Deeper Understanding Must Follow Rote Learning

2011Symposium_1_2Last week, one of my third grade classes did not enter my classroom according to my expectations. Some ran in, they were generally noisy, and even though they have assigned seats, they were rushing to sit elsewhere. This doesn’t happen every time they come in, so I don’t why it happened that day, but it did. I try very hard not to even give the impression that something like this doesn’t matter, or that it is alright, so I passed out lined paper and told them to take five minutes to write down how they are supposed to enter my room. There are twenty-three children in that class, and only one of them correctly described the procedure correctly. Is it possible that these children were mindlessly following each other into the room and sitting in their seats without consciously considering what they were doing? The teachers have a line order for bringing them to music, so the seating chart for my room follows their line order; first row in first, followed by the second and then third rows. On this day, when many decided not to stay in line, there apparently was nothing left in their understanding of the procedure to guide them, once part of the routine was broken.

Are there other things our students do that we think they understand, but that they are really just king out of habit without any real understanding of what they are doing? The great advantage of routines can also be their greatest disadvantage: they become so automatic that it is easy to forget why we’re doing them, or even how we are doing them. There is a possibility that anything we teach by rote can become a routine that is mindlessly duplicated week after week. That is why rote learning should never be the ultimate goal, but a means to end of deeper understanding. There is much value in teaching something by rote, but that value is only realized if the thing so taught, once learned, is studied and becomes the object of deeper thinking and understanding. One cannot (or should not) analyze a song one has not first learned, but once learned by rote, analysis, interpretation and evaluation are necessary areas of learning as part of the process of preparing to perform or respond to the song.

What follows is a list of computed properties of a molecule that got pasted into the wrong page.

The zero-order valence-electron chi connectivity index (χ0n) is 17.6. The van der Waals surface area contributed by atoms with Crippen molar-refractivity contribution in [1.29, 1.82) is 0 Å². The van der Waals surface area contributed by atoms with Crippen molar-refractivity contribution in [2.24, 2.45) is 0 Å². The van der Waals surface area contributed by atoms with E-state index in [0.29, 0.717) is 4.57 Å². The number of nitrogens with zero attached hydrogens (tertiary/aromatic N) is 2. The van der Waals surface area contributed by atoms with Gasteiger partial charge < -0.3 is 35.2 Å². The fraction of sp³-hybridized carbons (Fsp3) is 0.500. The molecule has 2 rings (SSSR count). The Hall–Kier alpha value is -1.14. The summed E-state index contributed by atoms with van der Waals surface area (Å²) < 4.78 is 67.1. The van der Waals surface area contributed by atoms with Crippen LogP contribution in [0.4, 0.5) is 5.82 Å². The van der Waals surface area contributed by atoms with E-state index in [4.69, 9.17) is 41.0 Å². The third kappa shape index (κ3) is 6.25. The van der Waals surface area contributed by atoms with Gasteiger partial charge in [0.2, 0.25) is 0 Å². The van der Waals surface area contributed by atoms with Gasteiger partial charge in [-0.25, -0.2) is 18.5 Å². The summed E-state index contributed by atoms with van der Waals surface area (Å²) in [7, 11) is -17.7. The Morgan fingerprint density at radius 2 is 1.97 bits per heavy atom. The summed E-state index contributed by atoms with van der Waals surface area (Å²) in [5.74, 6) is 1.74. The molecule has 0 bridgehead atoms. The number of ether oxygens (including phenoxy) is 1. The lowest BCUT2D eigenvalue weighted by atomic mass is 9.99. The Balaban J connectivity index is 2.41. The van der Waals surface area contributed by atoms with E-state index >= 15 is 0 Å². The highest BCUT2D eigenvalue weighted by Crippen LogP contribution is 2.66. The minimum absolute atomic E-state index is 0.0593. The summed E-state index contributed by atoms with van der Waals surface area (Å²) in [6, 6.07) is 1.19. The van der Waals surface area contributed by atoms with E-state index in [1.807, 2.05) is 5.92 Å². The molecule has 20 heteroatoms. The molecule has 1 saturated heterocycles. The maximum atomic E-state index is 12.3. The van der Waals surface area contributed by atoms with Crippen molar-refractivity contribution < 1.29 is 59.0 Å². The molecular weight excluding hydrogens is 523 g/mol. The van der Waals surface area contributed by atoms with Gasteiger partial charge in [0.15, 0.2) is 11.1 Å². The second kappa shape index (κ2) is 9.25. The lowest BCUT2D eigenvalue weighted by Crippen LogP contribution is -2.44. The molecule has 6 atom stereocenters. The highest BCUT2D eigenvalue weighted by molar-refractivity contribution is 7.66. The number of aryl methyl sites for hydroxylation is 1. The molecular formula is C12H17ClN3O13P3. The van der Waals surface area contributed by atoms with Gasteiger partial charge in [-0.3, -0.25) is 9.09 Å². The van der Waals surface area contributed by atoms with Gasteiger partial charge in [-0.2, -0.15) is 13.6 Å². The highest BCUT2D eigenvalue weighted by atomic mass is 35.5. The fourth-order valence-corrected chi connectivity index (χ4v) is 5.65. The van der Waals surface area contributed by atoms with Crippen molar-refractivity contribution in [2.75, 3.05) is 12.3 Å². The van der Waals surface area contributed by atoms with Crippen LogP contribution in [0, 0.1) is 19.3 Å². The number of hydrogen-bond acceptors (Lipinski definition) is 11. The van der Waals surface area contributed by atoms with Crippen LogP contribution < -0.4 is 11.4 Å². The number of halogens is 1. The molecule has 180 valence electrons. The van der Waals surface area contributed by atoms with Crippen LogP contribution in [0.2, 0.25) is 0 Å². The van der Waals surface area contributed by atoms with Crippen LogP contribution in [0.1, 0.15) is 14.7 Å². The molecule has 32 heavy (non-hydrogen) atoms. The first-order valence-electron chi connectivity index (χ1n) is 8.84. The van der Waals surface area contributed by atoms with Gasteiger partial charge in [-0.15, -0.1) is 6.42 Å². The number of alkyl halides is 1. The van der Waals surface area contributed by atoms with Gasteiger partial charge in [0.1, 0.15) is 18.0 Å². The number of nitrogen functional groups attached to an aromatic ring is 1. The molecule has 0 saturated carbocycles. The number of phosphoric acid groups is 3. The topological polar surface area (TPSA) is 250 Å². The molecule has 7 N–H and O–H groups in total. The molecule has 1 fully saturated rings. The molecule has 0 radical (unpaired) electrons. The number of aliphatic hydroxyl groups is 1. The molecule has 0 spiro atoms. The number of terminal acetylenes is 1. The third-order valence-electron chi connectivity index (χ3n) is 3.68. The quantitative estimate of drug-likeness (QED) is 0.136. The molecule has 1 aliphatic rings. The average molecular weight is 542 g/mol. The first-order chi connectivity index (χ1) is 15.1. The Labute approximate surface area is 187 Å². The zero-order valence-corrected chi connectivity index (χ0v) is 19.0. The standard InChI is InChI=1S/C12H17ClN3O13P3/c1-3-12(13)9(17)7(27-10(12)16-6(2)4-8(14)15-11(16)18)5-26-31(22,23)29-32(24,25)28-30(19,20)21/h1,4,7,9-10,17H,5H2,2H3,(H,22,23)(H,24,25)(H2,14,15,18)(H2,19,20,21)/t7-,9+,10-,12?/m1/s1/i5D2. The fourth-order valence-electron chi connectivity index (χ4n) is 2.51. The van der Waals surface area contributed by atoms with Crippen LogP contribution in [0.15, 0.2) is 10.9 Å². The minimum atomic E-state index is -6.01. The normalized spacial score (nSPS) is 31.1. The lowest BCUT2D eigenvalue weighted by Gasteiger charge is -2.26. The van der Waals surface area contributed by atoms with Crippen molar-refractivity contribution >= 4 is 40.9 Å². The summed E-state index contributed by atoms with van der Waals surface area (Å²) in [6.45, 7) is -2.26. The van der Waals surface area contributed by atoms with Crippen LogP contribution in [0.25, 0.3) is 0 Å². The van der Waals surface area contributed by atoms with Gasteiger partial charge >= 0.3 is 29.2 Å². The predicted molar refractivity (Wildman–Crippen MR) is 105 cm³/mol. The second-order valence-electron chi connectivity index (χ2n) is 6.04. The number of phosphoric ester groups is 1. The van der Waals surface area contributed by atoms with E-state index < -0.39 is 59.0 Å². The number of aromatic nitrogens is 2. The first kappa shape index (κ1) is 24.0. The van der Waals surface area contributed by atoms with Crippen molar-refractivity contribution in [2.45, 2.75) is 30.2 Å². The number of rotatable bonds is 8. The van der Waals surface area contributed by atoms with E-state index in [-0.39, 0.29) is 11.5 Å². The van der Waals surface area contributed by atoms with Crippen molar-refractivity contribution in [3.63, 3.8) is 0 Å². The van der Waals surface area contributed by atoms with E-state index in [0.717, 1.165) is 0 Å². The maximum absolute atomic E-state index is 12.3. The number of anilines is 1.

After finding only one student able to write down how each child was to enter my room, I led the class through the Practice makes permanentprocedure, not by having them practice doing it, but by making them orally describe the procedure in a step by step fashion. Stay in line. First student sits in the first chair, first row. Students follow in line, filling the rest of the first row. The next child in line goes to the first chair in the second row, and those following fill in the second row, then the next child goes to the first chair in the third row and the rest of the children follow, filling in the third row. Steps to follow expressed in words and representing an action that students will need to perform. The next time that class came in, they had no trouble with the procedure. They have learned the rote lesson. But let’s not stop there, satisfied that they did it right. We can go deeper.

Why do they come in that way? It is efficient. It keeps students together who get along, and keeps students separated who do not. That helps get the class going quickly, and avoids unnecessary interruptions. That is important for children. Learn how to properly focus attention, and stay focused. Learn how to avoid situations that will pull you off task, or lead you into situations you should avoid. Know your purpose in every context you find yourself in and stick to it. That is the deeper learning one can come away with from a procedure for entering a classroom. Once learned, being guided by the reason and purpose will make forgetting the procedure less likely. It is the same with songs or anything else.

There are hundreds of songs children listen to, but probably only two that have mixed meter, and both of those they learned in my class–Bartok’s Concerto for Orchestra, movement 4, and Orff” Carmina Burana, “Tanz.” Those two songs have a unique meaning. My students have moved to them, done body percussion to them, listened to them, sung the themes from them. Their knowledge of these songs is much more than mere rote familiarity. Their singing of themes is not merely intellectual recall of pitches and durations, it is the sound that is melded to the movement and emotion that the music brings about; it is deeper understanding. There’s nothing wrong with just singing a song you like, but if that’s as far as you go, that song won’t reach your core, your inner self. The ones that really mean something and last are the ones we experience deeply, with more than a passing acquaintance.


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